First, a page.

The kick pad feels good – once again, there isn’t anything that makes it jump out compared to competitors in this price range, but it’s not a bad kick pad either. Maybe the only drawback here is the lighter weight of the kick pad. It still holds up well though when secured to a good kick pedal and mounted on a solid rug.
Double Kick Bass
The kick drum pad is only 6 inches in diameter, but it is big enough to fit both a single or a double kick pedal. There doesn’t appear to be anything special that needs to be done to make a double kick pedal work or fit.
The biggest thing that drummers who use this kit will say is that you may need to play with the trigger sensitivity settings a bit to get them to work properly. Out of the box the sensitivity of the kick pad sometimes feels like it’s too high and it might trigger just from bumping the kick pedal itself.
The Simmons SD1250 Drum Module
This isn’t the greatest drum module in this price range, but it’s good enough to get you up and running if you just want to set up this kit and play. Let’s take a look at what features and sounds you can expect from this module.
The interface will seem familiar for those who have used any other drum module before. A lot of the standard types of controls and options are readily available. Here’s the controls you’ll find on the top of this module:
- Kit Button – enter Kit mode where you can select a kit to play
- Song Button – enters Song mode
- Utility Button – enters Utility mode
- Edit Button – enters Edit mode
- Save/Enter Button – used to save kits or select options
- Bluetooth Button – enables Bluetooth
- Increment Buttons – for changing values in settings
- Value Knob – also for changing values in settings
- Function Buttons – correspond to options on the digital screen
- Full Color LCD display – for viewing settings and kit options
- Cursor Buttons – allow you to navigate between fields in menus
- Exit Button – the “back” button, essentially
- Faders – can be used to control levels of sounds or change sound settings
- Tempo Buttons – adjusts tempo and metronome speed
- Rec Button – starts MIDI recording functions
- Play/Stop Buttons – starts and stops songs when in Song mode
- Click Button – Turn metronome on or off
- Mute Button – Removes the drum track from the song
- Fader LED’s – indicate which options you are controlling with the faders
Inputs & Outputs
This module is what I like to call an Octopus approach. There are cable inputs/outputs on the back, left, right and bottom – and you’ll have cables running from all of those sides when everything is fully connected. It’s not a very clean look, but it gets the job done.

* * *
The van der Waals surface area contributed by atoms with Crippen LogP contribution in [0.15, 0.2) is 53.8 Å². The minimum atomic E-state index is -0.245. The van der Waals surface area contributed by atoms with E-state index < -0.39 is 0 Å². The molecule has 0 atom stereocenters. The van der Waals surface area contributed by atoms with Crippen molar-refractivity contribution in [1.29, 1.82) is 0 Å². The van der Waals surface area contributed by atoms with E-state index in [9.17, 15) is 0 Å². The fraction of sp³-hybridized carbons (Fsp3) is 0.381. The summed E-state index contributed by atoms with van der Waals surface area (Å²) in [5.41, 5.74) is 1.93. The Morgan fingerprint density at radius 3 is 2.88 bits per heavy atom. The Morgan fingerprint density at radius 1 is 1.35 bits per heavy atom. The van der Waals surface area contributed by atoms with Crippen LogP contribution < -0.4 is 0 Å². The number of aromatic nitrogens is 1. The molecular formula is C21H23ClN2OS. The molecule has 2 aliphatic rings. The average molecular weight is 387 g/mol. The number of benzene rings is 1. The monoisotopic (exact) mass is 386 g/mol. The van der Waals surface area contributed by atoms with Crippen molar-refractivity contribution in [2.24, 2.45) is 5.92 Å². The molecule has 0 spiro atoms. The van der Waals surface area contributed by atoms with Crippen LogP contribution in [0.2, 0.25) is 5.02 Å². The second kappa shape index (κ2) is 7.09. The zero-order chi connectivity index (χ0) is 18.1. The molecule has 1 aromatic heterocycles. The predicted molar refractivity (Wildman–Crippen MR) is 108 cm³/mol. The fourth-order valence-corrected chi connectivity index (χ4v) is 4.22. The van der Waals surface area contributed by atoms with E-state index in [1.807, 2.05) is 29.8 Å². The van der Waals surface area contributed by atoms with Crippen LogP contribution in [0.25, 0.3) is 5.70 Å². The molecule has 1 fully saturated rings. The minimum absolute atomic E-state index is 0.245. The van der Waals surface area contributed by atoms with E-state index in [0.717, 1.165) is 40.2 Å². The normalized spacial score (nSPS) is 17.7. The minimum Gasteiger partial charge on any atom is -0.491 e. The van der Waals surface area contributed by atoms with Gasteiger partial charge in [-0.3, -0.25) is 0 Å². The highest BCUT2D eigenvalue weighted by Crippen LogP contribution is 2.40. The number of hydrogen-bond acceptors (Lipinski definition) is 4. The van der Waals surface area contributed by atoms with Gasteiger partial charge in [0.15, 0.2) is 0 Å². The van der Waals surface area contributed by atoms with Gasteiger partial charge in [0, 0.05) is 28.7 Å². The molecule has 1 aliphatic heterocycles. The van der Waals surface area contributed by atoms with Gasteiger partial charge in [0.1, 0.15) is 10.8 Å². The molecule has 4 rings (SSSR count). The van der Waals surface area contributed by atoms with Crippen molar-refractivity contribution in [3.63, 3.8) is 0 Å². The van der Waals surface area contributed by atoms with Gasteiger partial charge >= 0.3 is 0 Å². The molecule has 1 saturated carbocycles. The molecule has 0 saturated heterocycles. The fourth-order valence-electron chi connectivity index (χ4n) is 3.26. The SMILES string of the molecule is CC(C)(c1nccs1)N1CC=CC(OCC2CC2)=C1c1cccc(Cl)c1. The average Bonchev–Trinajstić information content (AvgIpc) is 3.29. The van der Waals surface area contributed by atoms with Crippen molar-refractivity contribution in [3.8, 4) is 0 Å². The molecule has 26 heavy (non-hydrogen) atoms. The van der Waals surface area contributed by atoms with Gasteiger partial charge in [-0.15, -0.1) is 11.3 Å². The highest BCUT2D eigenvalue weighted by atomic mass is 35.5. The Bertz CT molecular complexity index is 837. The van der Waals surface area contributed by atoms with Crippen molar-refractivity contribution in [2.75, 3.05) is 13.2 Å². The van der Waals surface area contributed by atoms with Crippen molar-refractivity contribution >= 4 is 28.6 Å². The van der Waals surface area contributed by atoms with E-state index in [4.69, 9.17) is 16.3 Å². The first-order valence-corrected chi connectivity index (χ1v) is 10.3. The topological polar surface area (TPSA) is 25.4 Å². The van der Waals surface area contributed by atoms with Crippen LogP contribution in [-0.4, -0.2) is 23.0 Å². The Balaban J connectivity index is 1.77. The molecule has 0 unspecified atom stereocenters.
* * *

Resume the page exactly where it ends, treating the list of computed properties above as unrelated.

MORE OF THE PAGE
On The Rear:
- Stereo Outputs – Unbalanced 1/4″ Jacks
- Aux In – 1/8″ Stereo Input Jack
- Aux Level Knob – Adjusts level of Aux input
- MIDI Input/Outputs
- USB Connection
- 9v Power Adapter Input
- Power Switch
On The Right Side:
- Crash 2 Input – 1/4″ jack for extra crash cymbal pad
- Tom 4 Input – 1/4″ jack for extra tom pad
- USB Input – for flash drives for storage and loading sounds
On The Left Side:
- Volume Control – the main volume for the main outputs
- Headphone Level – the level control for the headphones output
- Headphone Output – 1/8″ stereo jack
On The Bottom:
- DB25 serial connector for the cable snake. The cable snake includes to the majority of the pad input cables.
Scope & Quality of Sounds
This module has a pretty good range of sounds, however drummers who own this kit find it debatable how good the sounds actually are. Some of the feedback on the sounds is that they sound old-school or not very well mastered or polished sounds compared to new modules from other brands.
The SD1250 drum module includes 50 preset kits and you also have the ability to create 25 user kits. Each kit allows for 23 sounds in 10 different drums.
There are 750 preset sounds which cover the usual range of styles. In addition to the 750 preset sounds you can also load 128 user sounds to make your own, more unique drum kits.
The sounds that are included utilize Variable Attack Response, which includes multiple samples of each sound to create a more dynamic sticking a playing response.
Each sound can also be modified by using the built-in sound design controls. There is the ability to adjust low pass filter, pitch shift, velocity control of filter cutoff, resonance pitch shift and envelope length for the sounds.
Overall, there’s enough sounds here to get you playing. However, many drummers who use this kit either find the sounds somewhat lacking. It’s not uncommon to hear from a drummer that they use this kit as a controller for VST drums on a computer and forego using the Simmons drum sounds.